* Weekly jobless claims fall to 266,000 from 269,000
* Department store stocks soar on Kohl's, Macy's results
* Alibaba jumps as revenue soars
* Indexes up: Dow 0.42 pct, S&P 0.37 pct, Nasdaq 0.51 pct (Updates to open)
By Yashaswini Swamynathan
Aug 11 (Reuters) - Wall Street rose sharply on Thursday morning as strong labor market data and upbeat corporate results buoyed investor sentiment about U.S. economic growth.
The number of Americans applying for unemployment benefits slipped by 3,000 last week to 266,000 from the week earlier, continuing a trend of being below the 300,000 mark for the 75th consecutive week.
The data follows a set of robust labor market reports including last week's monthly payrolls numbers.
Kohl's kicked off the two-day earnings run of department store chains. The company's shares rose 13.4 percent after its quarterly profit beat estimates.
Macy's shares soared 16 percent after the department store operator reported a smaller-than-expected drop in quarterly comparable store sales and said it would close 100 stores.
The rally in Macy's helped the S&P 500's consumer discretionary index jump 0.8 percent, making it the biggest gainer among the benchmark's 10 major indexes.
Nordstrom rose 8.9 percent in the run-up to the results after market closes, while J.C. Penney, which reports on Friday, was up 5 percent.
Macy's was the top percentage gainer on the S&P 500, followed by Kohl's and Nordstrom.
Alibaba rose 5.4 percent after the Chinese e-commerce giant posted a 59 percent jump in quarterly revenue. Yahoo, which owns a stake in Alibaba, rose 3.4 percent.
Better-than-expected second-quarter earnings and a set of strong economic data have pushed the S&P 500 to a series of record intraday highs since July.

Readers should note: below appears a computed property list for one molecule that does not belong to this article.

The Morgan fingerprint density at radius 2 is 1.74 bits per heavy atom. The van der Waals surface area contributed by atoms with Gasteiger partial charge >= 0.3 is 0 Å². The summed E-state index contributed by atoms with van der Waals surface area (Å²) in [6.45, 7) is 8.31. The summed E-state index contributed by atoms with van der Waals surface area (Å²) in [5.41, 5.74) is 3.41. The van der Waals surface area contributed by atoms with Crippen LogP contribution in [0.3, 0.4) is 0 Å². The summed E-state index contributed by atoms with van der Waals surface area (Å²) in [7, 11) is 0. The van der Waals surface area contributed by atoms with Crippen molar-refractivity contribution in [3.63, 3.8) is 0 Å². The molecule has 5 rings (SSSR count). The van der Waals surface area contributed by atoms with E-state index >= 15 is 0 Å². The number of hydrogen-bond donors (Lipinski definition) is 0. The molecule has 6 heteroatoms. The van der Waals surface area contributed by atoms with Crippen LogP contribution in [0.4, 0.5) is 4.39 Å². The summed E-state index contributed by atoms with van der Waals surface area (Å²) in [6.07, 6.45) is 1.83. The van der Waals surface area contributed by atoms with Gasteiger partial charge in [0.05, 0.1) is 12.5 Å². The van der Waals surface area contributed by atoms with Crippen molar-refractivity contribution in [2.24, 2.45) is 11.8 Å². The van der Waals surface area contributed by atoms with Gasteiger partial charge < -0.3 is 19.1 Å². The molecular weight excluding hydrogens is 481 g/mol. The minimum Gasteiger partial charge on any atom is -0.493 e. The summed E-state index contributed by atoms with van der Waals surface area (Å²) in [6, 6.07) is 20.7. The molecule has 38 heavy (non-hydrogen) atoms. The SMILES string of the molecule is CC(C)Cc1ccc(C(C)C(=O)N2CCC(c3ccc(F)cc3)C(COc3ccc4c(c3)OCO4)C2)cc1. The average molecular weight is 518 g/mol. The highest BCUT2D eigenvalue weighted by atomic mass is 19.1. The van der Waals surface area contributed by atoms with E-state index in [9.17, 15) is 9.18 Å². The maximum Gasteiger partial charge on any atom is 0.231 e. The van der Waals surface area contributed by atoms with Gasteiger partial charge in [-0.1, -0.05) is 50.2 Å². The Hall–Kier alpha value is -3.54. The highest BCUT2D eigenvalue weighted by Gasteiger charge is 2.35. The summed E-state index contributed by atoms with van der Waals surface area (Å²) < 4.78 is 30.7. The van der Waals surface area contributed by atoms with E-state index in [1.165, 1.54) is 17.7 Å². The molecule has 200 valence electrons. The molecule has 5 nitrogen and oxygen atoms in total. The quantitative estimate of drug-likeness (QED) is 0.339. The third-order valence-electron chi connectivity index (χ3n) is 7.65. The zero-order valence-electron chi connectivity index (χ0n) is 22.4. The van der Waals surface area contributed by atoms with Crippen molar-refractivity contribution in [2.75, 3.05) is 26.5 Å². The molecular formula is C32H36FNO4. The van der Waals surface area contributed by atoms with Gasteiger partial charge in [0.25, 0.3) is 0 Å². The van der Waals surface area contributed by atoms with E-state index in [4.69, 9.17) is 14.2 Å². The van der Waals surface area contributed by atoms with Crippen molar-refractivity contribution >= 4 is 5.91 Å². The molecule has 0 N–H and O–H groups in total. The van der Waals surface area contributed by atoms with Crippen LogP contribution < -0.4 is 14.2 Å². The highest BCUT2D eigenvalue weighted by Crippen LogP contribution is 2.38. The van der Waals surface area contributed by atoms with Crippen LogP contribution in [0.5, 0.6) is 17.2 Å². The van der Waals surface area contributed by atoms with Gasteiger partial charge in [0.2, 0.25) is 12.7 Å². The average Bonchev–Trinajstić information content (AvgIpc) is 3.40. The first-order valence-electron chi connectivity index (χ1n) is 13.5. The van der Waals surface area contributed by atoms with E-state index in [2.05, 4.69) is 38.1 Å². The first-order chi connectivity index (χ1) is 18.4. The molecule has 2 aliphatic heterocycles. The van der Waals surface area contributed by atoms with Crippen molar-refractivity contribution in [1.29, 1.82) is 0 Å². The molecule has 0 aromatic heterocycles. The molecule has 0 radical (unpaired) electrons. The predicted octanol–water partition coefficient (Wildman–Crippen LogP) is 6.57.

At 9:37 a.m. ET (1337 GMT), the Dow Jones Industrial Average was up 78.11 points, or 0.42 percent, at 18,573.77.
The S&P 500 was up 8.07 points, or 0.37 percent, at 2,183.56. The index is just 4 points shy of its record high.
The Nasdaq Composite was up 26.41 points, or 0.51 percent, at 5,230.99.
"It's certainly hard to fight the recent trend, which has been a better appetite for risk and I don't see anything to upset things," said Mark Heppenstall, CIO of Penn Mutual Asset Management. "It seems stocks are a better long-term investment at this point."
Oil prices reversed course, albeit in choppy trading, after the International Energy Agency forecast crude markets would rebalance in the next few months.
Valeant fell 7 percent after the Wall Street Journal reported that U.S. federal prosecutors had opened a criminal investigation on the drugmaker.
Advancing issues outnumbered decliners on the NYSE by 1,936 to 720. On the Nasdaq, 1,568 issues rose and 644 fell.
The S&P 500 index showed 22 new 52-week highs and no new lows, while the Nasdaq recorded 40 new highs and eight new lows. (Reporting by Yashaswini Swamynathan in Bengaluru; Editing by Don Sebastian)